“Persian Music” + (It’s Different Styles!)
Persian music in Iran has prehistoric roots. There are many proofs from various historical periods that indicate the ancient Iranians had a complicated musical culture. Religious occasions in Iran are sometimes adorned by the famous Persian ritual music
Persian traditional music is one of the most celebrated styles of music in the world.
Persian music consists of a few different styles:
- ● Pop music
- ● Traditional music
- ● Symphonic music
- ● Ritual music
- ● Piano music
Persian traditional music
Persian traditional music is one of the most celebrated styles of music in the world.
This field of Persian music uses a mixture of harmony and impromptu to come to life. The assemblage includes above 200 melodic movements which are named Gusheh, and are categorized into seven modes more commonly known as “Dastgah”.
Dastgah modal system in Persian music shows a level of organization that a certain number of melodic types (Gusheh) are regrouped and ordered in relation to a dominant mode. The Dastgah concept in Persian music is similar to western musical scales.
There are 7 Dastgahs in Persian traditional music:
- Homayun, Mahur, Shur, Rast-Panjgah, Chahargah, Segah and Nava.
Also, two out of the seven modes consist of secondary types called Avaaz. Each Dastgah and Gusheh has separate, distinctive names. But all of them together are called Radif. A usual performance has a few factors, though every composition might not have all these parts.
- ● Pishdaramad (a prologue that sets the ambiance of the song),
- ● daramad (rhythmic free motif),
- ● aavaaz (improvised rhythmic-free singing),
- ● tasnif (rhythmic accompanied by singing, an ode),
- ● chaharmezrab (rhythmic music but rhythmic-free or no singing),
- ● reng (closing rhythmic composition, a dance tune).
Persian (Traditional) musical instruments
Setar is one of Persian string instruments and is played by the player’s forefinger’s nail or with the special pick. Setar or Setouyeh was a three cord instrument but later was converted into a four cord instrument under the reign of the Qajars.
The word “Tar” means string. The Tar sound box is usually made of walnut or mulberry wood. In Persia doctors advised patients to listen to the melodies being played by Tar. They believed it would cure headaches, depression and insomnia. The common faith was, that listening to the tar, enters one’s mind into a philosophical mood that would lead him or her to a deep wonder about life.
The Daf is an ancient musical instrument in Iran and neighboring countries. The daf (or dap or daff or riqq) is actually a frame drum. This musical instrument is originally either Persian or Kurdish, and is the ancestor of the western Tambourine.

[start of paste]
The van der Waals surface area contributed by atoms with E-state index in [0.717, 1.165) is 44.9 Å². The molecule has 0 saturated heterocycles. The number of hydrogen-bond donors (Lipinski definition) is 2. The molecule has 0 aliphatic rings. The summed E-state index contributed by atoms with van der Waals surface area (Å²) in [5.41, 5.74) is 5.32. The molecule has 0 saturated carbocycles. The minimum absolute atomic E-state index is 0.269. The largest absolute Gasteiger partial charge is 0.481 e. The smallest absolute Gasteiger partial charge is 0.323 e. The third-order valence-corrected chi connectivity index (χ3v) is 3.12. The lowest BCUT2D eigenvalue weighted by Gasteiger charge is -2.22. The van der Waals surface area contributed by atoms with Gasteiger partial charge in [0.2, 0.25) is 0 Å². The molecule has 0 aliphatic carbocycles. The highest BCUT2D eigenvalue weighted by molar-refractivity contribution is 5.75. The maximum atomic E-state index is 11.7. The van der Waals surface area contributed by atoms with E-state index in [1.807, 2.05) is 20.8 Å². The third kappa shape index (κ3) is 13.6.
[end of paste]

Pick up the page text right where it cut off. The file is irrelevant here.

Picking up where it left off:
The Daf’s frame is covered with goat-skin, with one or more rows of metal rings or chains adding a jingling effect. The Daf comes in various forms and is used especially in Sufi music.
The Persian Ney (sometimes spelled as Persian nay, or nai) is a type of wind instrument that is originally from Iran. It consists of a hollow cylinder with finger-holes. The Persian Ney is blown in a unique manner, which gives it its characteristic sound. Neys are made with different sizes and usually Long Neys are low pitched, and short Neys are high pitched.
Santur or Santour is a Persian string musical instrument that is played with two light wooden hammers. The hammers (Mezrabs) are feather-weight and are held by the thumb, index and middle fingers. The 72 string Persian santur has two sets of bridges, providing a range of approximately three octaves. Persian Santur and its roots go back to pre-Islamic Persia (about 1800 years ago) and its name has been mentioned in early Persian classical litreture and poetries.
Tanbur also known as tambour or tambur, is Persian and/or Kurdish musical instrument that has two strings. Tanbur is actually the forefather of all stringed instruments in the world and its origin goes back to thousands years ago. In Iran, the tanbur was among the instruments that were played in the Sassanid court. Later, certain Kurdish religious groups adopted it as a sacred instrument and have been using it ever since to accompany their sacred hymns and ceremonial dances. The tanbur has a pear shaped body and a long neck. The instrument is traditionally made of Mulberry wood and its fret is made with cat or cow guts.
Tonbak is the Persian goblet drum and chief drum of Persian music. The Tonbak has five major parts which includes: Skin, Body, Throat, Small Opening and Large Opening. The skin of Tonbak usually Goatskin is glued over the Tonbak. The Tonbak sound box is made of wood Throat is almost cylindrical and it is connected from top to the body and there is a small opening in the bottom which produces the sound.
The Kamancheh is a bowed violin-type Persian instrument which has a round sound box. The sound box is usually made of steam-bent strips of wood or is hollowed from one piece. The bow strings that are used for playing the instrument are attached at one end by a loose leather strip.
Persian (Ritual) Music
Religious occasions in Iran are sometimes adorned by the famous Persian ritual music. This type of music is mostly used for Islamic (Ashoora and Tasooa) and Zoroastrian ceremonies.
Persian Pop Music
Persian pop music or Parsipop, as the name tells us, is pop music sung in Persian language sometimes along with special domestic beats and instruments. Though this type of music was developed in Iran, it is quite popular amongst many other Persian-speaking countries such as Afghanistan, and also in America and Europe.
Parsipop consists of branches such as waltz, rumba, and tango.
This field’s ancestry could be traced back all the way to the Qajariyan dynasty around the 19th century. Among the many artists who promoted this type, one of the most famous was Vigen. He actually went on to be given the title of “The sultan of jazz”.
Persian Symphonic Music
While the title says “Persian” symphonic music, it is mostly because of the fact that the majority of symphonic pieces were created by Persian composers.